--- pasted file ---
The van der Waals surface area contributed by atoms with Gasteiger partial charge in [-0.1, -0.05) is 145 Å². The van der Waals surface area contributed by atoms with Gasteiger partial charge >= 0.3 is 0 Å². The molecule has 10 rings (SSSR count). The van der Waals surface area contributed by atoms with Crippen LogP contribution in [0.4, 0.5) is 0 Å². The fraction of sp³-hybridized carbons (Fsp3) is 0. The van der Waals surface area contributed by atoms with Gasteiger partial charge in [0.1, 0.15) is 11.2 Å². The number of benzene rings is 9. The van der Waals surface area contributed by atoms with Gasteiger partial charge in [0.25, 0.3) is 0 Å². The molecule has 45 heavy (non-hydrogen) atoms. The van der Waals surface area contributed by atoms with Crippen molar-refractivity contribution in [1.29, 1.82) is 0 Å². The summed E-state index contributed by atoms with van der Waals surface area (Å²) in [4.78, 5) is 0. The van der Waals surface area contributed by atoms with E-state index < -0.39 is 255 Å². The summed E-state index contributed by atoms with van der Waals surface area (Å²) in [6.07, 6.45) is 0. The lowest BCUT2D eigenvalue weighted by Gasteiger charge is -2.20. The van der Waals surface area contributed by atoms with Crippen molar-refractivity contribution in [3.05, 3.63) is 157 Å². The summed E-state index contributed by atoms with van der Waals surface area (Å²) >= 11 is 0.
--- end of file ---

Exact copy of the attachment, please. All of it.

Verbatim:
The van der Waals surface area contributed by atoms with Gasteiger partial charge in [-0.1, -0.05) is 145 Å². The van der Waals surface area contributed by atoms with Gasteiger partial charge >= 0.3 is 0 Å². The molecule has 10 rings (SSSR count). The van der Waals surface area contributed by atoms with Crippen LogP contribution in [0.4, 0.5) is 0 Å². The fraction of sp³-hybridized carbons (Fsp3) is 0. The van der Waals surface area contributed by atoms with Gasteiger partial charge in [0.1, 0.15) is 11.2 Å². The number of benzene rings is 9. The van der Waals surface area contributed by atoms with Gasteiger partial charge in [0.25, 0.3) is 0 Å². The molecule has 45 heavy (non-hydrogen) atoms. The van der Waals surface area contributed by atoms with Crippen molar-refractivity contribution in [1.29, 1.82) is 0 Å². The summed E-state index contributed by atoms with van der Waals surface area (Å²) in [4.78, 5) is 0. The van der Waals surface area contributed by atoms with E-state index < -0.39 is 255 Å². The summed E-state index contributed by atoms with van der Waals surface area (Å²) in [6.07, 6.45) is 0. The lowest BCUT2D eigenvalue weighted by Gasteiger charge is -2.20. The van der Waals surface area contributed by atoms with Crippen molar-refractivity contribution in [3.05, 3.63) is 157 Å². The summed E-state index contributed by atoms with van der Waals surface area (Å²) >= 11 is 0.